Being bound together by not believing in god is I'd imagine very similar to being bound together by not believing the Minnesota Vikings are the best team in the NFC North. Most folks who have the belief don't care much about it, but the culture that surrounds us does provide fertile ground for those people who want to ruffle the feathers of others to do so and feel self righteous.
Not tring to perpetuate the conversation. I just wanted to thank Erik Tyrell for his input. I also want to mention Erik, you see the precise division which I speak of. Most atheists are not the ones trying to take away my manger scene at city hall or dismantle the manorah display on Devon Avenue. Mosts atheists are rather independant and individualistic in their beliefs.
Um, does it discredit my manliness to admit I have no idea what NFC North means? I know a little bit about football. My policy is to memorize the name of whomever is the current coach of the Bears is, and when people start taking football, I say "that (insert name), he's no Ditka!", then I shut up and pretend to be smart as the debate rages around me.
However, to speak to your analogy, if this club that hates the Vikings had weeklu "Vikings Suck" meetings, then yes, they are bound together by a common belief and qualify for the strict Latin meaning of Religion. We have folks here that hate the Packers religiously, and Packer fans that feel the same about the bbears. It as if no other teams exist.
And I really hate football. White Sox Baseball, all the way (I think them Cubbies stink, and I will gladly join a Cubs Stink religion, )
So then you'd agree that for all but a small proportion of Atheists Atheism is not a religion?
Also I've got to ask: my New shorter Oxford has six definitions of religion, my Webster's has four. None of these definitions come particularly close to your definition of "something that binds folks together". Did you have some motivation for specifically selecting an uncommon use of the word religion? From my perspective seems like you may well have chosen your definition just so you could "smear" atheists with the label (I realize that smear isn't the best word). Please set my concerns at ease.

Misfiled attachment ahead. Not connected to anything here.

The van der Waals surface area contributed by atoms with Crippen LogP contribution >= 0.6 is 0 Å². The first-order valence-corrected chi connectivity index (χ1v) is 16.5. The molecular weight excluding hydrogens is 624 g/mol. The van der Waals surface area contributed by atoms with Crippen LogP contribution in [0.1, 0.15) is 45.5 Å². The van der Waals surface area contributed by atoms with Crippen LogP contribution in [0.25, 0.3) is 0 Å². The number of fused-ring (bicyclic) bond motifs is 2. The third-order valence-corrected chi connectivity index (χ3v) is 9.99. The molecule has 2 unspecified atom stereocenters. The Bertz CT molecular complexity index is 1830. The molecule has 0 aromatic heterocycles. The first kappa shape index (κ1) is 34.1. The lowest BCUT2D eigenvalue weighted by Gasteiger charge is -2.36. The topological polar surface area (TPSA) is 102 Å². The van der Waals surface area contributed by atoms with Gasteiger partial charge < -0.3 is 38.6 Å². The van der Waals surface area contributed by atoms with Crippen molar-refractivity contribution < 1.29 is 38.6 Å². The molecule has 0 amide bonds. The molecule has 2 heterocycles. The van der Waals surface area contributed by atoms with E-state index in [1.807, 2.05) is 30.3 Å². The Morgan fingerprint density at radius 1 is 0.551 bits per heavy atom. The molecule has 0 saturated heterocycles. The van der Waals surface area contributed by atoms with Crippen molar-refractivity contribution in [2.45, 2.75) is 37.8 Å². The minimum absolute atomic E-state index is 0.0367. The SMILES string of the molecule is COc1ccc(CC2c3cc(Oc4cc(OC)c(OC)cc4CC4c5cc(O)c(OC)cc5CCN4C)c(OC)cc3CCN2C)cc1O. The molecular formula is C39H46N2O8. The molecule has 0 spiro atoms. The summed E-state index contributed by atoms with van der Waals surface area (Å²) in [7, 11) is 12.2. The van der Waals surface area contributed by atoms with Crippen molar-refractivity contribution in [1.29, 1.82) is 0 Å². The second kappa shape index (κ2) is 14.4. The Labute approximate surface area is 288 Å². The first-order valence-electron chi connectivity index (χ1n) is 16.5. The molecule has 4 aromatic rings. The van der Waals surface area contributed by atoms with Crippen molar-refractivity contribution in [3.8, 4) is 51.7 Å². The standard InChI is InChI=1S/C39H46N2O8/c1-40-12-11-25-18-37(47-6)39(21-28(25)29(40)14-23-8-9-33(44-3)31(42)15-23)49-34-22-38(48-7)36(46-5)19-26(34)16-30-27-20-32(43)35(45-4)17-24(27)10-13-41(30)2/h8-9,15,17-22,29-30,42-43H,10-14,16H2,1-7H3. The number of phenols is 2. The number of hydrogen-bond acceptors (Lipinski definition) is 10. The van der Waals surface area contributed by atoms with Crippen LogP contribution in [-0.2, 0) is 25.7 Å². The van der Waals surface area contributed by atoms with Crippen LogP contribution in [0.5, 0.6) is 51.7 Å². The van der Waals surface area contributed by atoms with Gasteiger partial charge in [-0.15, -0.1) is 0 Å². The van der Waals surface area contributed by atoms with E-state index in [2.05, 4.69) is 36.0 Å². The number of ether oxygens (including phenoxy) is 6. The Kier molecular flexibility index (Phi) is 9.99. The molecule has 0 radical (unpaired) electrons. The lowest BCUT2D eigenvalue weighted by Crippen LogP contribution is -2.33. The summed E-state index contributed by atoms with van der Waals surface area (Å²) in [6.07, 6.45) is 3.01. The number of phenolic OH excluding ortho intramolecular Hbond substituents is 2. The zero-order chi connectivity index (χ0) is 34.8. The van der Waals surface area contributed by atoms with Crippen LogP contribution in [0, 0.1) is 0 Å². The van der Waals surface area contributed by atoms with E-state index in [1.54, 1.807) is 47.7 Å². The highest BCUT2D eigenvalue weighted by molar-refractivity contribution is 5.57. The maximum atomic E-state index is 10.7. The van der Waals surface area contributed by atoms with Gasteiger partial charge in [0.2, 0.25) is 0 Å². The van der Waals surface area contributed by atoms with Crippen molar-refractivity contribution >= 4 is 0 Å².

You keep referring to Occam's Razor. You do realize that it doesn't mean that "we should believe what is easier for us to believe", but rather "one should not multiply ontological entities needlessly"? The point is that in our model (of how the world works, of how the specific physical system works, and so on) we should limit ourselves to the smallest amount of simple constituent types.
I'd like to hear further, if the forums allow it. (Not sure what the forum rules on allowed topics are in the General forum.) If you'd like to, we can take the argument elsewhere.
The reason I'm curious is that for me it's the opposite. I'm an extemist metaphysical naturalist. I just cannot concieve of a reality that is, fundamentally, unnatural. I can imagine us as creations of some entity, but this entiry and ourselves would still be naturally existing things. Reality seeps through.
Let me give an example: imagine that Simulanders in my computer are living in a virtual world that I have programmed. At one level, their reality is determined by the laws of physics that I have programmed into their virtual world, and these are the laws of physics they would discover, at least initially. But they are still actually made up of actual electrons, silicon, and so on, in our world. Our world's reality seeps through, our physics underlies their physics (and, to a limited extent, should hence be discoverable by them).
So, I can imagine us being a computer simulation or creation of another being, at a lower (baser) level of reality. But I cannot imagine that reality (or the reality further down and so on) to be unnatural. Reality seeps through, every level of it is as real as the rest and hence folllows the same rules, has the same underlying nature.